“Compared to 2013, we saw improvements in high school use of alcohol, marijuana and other drugs in almost every category,” said Julie McCluskie, the Summit School District’s director of communications. “We are very proud and pleased to see that improvement, but it doesn’t mean we can rest on our heels or sit back and relax, because now more than ever, with the legalization of marijuana and living in a resort community, the challenge is greater than years in the past.”

The 2013 Healthy Kids Colorado survey showed that almost 43 percent of Summit High attendees had tried marijuana, up almost 7 percent from the current statistics. More than 26 percent had used the drug in the past 30 days, also 7 percentage points higher than the updated data.

Corona did not ask the young adult population about prescription drug abuse, so no data is available for that group. Among parents in their lifetimes, however, the study pointed to use of prescriptions outside a doctor’s care at 29 percent. Only a single percent of a smaller collection of respondents said they’d done so within the last 30 days.

As area perceptions of drug use go, most young adults — 87 percent — believed regular marijuana use was either “unsafe” or “very unsafe” for individuals under 21 years old, but only 40 percent believed the same for people over that age. Among parents of schoolchildren, 98 percent affirmed regular use was either “unsafe” or “very unsafe” for people under 21, and 85 percent said the same of people above that age. Summit middle schoolers responded at an 88-percent clip, while high school students did so at 62 percent, that regular marijuana use was unsafe.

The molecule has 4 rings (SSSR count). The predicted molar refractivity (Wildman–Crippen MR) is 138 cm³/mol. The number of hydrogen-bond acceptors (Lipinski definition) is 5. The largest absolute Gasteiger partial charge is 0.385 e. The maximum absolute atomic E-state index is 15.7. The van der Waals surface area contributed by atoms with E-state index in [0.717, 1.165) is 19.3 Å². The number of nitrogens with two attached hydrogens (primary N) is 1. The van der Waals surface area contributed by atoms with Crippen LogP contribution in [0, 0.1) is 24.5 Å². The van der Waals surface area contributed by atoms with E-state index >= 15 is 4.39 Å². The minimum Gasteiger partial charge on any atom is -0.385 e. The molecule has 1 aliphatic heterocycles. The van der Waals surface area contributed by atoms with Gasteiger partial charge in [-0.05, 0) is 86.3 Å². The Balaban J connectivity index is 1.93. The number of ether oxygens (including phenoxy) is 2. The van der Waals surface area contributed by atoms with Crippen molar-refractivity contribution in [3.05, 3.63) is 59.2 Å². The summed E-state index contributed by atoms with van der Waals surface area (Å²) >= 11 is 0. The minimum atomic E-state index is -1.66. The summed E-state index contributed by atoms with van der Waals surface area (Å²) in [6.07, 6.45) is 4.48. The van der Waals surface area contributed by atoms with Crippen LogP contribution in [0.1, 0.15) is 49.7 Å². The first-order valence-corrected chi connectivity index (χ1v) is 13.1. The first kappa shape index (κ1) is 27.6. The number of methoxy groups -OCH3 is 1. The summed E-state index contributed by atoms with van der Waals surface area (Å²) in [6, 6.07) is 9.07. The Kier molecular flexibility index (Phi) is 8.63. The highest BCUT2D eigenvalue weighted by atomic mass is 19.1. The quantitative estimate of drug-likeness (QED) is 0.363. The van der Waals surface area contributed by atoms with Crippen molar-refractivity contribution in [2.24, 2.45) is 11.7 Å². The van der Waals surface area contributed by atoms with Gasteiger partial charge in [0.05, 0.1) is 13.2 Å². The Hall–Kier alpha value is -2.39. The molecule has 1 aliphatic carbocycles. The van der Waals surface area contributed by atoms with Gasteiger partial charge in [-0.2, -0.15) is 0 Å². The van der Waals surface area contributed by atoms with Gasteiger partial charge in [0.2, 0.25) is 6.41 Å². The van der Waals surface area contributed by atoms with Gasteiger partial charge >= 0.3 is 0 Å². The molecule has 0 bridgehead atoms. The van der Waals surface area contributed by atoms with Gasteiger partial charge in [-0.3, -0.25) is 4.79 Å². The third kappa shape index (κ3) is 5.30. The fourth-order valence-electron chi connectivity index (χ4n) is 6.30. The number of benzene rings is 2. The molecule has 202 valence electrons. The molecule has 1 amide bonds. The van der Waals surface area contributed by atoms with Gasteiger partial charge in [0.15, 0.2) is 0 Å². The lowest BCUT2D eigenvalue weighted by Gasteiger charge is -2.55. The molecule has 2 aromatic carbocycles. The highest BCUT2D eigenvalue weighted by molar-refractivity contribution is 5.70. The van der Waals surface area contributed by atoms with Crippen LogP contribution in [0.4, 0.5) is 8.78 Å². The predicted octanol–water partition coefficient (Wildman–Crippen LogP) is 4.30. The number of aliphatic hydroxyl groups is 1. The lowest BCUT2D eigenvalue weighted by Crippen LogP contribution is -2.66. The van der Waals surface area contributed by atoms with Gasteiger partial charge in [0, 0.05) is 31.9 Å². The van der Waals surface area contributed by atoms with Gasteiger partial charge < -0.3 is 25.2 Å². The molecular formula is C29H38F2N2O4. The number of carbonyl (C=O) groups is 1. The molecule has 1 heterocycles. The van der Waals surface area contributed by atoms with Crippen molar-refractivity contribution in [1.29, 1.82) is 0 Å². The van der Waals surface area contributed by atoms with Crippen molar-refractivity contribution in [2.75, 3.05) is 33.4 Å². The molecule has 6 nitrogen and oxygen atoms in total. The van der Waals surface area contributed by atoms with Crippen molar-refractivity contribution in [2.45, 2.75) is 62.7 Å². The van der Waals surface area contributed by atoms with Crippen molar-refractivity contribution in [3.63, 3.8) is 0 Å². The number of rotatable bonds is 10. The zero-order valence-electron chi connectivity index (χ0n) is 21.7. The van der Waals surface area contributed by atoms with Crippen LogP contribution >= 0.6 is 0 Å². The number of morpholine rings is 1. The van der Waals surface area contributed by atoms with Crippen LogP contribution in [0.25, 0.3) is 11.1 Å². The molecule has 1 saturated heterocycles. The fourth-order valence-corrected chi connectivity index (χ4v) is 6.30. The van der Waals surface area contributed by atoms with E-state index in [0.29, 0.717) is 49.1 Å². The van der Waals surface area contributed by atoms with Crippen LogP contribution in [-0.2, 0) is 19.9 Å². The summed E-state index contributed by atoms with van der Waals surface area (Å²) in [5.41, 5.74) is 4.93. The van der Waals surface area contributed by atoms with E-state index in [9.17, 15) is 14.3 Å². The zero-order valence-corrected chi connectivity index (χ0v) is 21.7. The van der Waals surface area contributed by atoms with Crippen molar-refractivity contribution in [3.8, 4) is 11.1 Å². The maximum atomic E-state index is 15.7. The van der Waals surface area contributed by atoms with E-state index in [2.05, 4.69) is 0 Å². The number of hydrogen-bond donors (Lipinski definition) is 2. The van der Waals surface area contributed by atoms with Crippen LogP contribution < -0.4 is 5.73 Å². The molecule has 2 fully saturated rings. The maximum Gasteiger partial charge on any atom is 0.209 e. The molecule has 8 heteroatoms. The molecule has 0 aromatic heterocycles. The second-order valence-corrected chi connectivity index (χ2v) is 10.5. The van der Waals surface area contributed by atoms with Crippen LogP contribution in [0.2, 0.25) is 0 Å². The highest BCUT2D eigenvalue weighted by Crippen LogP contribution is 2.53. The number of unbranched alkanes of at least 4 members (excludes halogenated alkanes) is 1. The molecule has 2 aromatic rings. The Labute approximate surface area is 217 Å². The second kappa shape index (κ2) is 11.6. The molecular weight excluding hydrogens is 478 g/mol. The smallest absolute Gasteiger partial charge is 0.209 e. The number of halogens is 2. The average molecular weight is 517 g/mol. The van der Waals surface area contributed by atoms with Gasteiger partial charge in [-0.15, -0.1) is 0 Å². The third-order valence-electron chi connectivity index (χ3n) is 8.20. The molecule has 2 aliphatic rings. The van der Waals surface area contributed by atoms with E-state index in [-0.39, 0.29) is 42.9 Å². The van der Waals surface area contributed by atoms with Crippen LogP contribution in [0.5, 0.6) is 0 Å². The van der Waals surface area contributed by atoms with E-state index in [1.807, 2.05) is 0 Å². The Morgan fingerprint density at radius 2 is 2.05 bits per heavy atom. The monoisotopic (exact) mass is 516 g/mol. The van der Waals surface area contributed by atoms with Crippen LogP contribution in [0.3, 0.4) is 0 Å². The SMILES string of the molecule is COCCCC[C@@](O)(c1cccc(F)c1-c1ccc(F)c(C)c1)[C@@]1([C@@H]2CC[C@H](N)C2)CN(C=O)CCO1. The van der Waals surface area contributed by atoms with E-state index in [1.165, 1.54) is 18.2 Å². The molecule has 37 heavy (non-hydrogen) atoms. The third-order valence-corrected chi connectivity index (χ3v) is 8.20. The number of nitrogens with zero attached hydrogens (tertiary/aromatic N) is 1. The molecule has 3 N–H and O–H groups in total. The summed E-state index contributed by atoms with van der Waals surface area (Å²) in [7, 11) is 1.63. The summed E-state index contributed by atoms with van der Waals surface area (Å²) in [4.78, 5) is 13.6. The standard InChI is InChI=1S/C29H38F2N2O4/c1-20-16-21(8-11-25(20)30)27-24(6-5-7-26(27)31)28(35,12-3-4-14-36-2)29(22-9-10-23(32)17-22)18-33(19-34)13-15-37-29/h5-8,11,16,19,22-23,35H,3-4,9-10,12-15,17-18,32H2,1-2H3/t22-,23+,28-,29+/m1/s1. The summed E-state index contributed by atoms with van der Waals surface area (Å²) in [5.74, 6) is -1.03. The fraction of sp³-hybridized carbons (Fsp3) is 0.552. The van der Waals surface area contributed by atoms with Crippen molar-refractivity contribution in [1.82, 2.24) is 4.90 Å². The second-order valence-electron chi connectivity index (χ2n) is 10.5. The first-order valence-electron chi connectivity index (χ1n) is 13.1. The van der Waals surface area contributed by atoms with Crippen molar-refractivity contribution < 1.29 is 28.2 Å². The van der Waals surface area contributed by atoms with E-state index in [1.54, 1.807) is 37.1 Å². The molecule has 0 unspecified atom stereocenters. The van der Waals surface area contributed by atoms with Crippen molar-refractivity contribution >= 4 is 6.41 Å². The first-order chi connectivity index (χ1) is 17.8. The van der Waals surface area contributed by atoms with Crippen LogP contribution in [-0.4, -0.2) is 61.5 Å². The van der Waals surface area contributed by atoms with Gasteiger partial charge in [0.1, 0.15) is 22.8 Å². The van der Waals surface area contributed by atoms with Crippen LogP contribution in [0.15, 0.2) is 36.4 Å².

Because notions of pot use are at such levels among the local young adult group, McCluskie said that’s where the efforts and educational campaigns really need to be done in Summit moving forward. She imagined the school district partnering with other county organizations and large employers that recruit young adults to target this demographic through community conversation-type meetings.

“Young adults don’t believe the risk or harm (of marijuana) to people under the age of 21 is as high as it is from a parent perspective,” she said. “That tells us that as a community parents are probably communicating with their teenagers and middle and elementary school kids, ‘Hey, marijuana isn’t safe.’ But we need to finds ways to ensure that young adult group better understands the risks of marijuana use or availability.”

Still, the overall tenor of the data provided through the recent consolidation of surveys, particularly surrounding student use of marijuana, was received positively. Those gains in marijuana use at the high school, for example, make the local school district believe it is on the right path with current health curriculum and other drug education programming.

“Those numbers affirm what we’re doing,” said McCluskie, “but also motivates us to do that much more. Because we still have kids using, and we need to take action.”